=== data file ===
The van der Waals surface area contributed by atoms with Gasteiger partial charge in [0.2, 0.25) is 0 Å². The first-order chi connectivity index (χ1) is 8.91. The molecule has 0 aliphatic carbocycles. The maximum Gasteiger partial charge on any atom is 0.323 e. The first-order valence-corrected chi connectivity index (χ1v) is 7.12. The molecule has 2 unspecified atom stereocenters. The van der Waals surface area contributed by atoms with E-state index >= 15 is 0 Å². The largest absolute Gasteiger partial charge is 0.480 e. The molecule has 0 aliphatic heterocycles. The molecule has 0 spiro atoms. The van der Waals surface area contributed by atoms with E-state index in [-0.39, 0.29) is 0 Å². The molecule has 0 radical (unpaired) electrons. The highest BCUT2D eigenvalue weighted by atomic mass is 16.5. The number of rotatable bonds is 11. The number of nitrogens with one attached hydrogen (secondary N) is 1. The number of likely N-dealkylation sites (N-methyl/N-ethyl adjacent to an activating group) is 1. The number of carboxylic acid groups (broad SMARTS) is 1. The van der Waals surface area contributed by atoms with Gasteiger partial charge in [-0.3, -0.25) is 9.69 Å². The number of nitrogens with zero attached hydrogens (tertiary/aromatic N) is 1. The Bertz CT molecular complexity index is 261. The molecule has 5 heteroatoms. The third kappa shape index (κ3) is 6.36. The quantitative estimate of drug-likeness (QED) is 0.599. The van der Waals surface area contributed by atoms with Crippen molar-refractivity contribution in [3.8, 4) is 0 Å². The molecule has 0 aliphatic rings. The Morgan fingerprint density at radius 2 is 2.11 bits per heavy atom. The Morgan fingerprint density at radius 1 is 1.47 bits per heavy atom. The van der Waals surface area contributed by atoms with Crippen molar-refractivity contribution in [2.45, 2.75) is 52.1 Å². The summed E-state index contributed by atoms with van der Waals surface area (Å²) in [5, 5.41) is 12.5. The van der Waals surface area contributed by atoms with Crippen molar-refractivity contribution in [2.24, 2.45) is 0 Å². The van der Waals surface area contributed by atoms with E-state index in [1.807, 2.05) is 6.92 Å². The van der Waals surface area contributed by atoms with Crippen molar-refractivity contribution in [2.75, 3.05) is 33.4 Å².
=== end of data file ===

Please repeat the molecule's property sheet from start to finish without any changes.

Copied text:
The van der Waals surface area contributed by atoms with Gasteiger partial charge in [0.2, 0.25) is 0 Å². The first-order chi connectivity index (χ1) is 8.91. The molecule has 0 aliphatic carbocycles. The maximum Gasteiger partial charge on any atom is 0.323 e. The first-order valence-corrected chi connectivity index (χ1v) is 7.12. The molecule has 2 unspecified atom stereocenters. The van der Waals surface area contributed by atoms with E-state index >= 15 is 0 Å². The largest absolute Gasteiger partial charge is 0.480 e. The molecule has 0 aliphatic heterocycles. The molecule has 0 spiro atoms. The van der Waals surface area contributed by atoms with E-state index in [-0.39, 0.29) is 0 Å². The molecule has 0 radical (unpaired) electrons. The highest BCUT2D eigenvalue weighted by atomic mass is 16.5. The number of rotatable bonds is 11. The number of nitrogens with one attached hydrogen (secondary N) is 1. The number of likely N-dealkylation sites (N-methyl/N-ethyl adjacent to an activating group) is 1. The number of carboxylic acid groups (broad SMARTS) is 1. The van der Waals surface area contributed by atoms with Gasteiger partial charge in [-0.3, -0.25) is 9.69 Å². The number of nitrogens with zero attached hydrogens (tertiary/aromatic N) is 1. The Bertz CT molecular complexity index is 261. The molecule has 5 heteroatoms. The third kappa shape index (κ3) is 6.36. The quantitative estimate of drug-likeness (QED) is 0.599. The van der Waals surface area contributed by atoms with Crippen molar-refractivity contribution in [3.8, 4) is 0 Å². The molecule has 0 aliphatic rings. The Morgan fingerprint density at radius 2 is 2.11 bits per heavy atom. The Morgan fingerprint density at radius 1 is 1.47 bits per heavy atom. The van der Waals surface area contributed by atoms with Crippen molar-refractivity contribution in [2.45, 2.75) is 52.1 Å². The summed E-state index contributed by atoms with van der Waals surface area (Å²) in [5, 5.41) is 12.5. The van der Waals surface area contributed by atoms with Crippen molar-refractivity contribution in [2.24, 2.45) is 0 Å². The van der Waals surface area contributed by atoms with E-state index in [1.807, 2.05) is 6.92 Å². The van der Waals surface area contributed by atoms with Crippen molar-refractivity contribution in [2.75, 3.05) is 33.4 Å².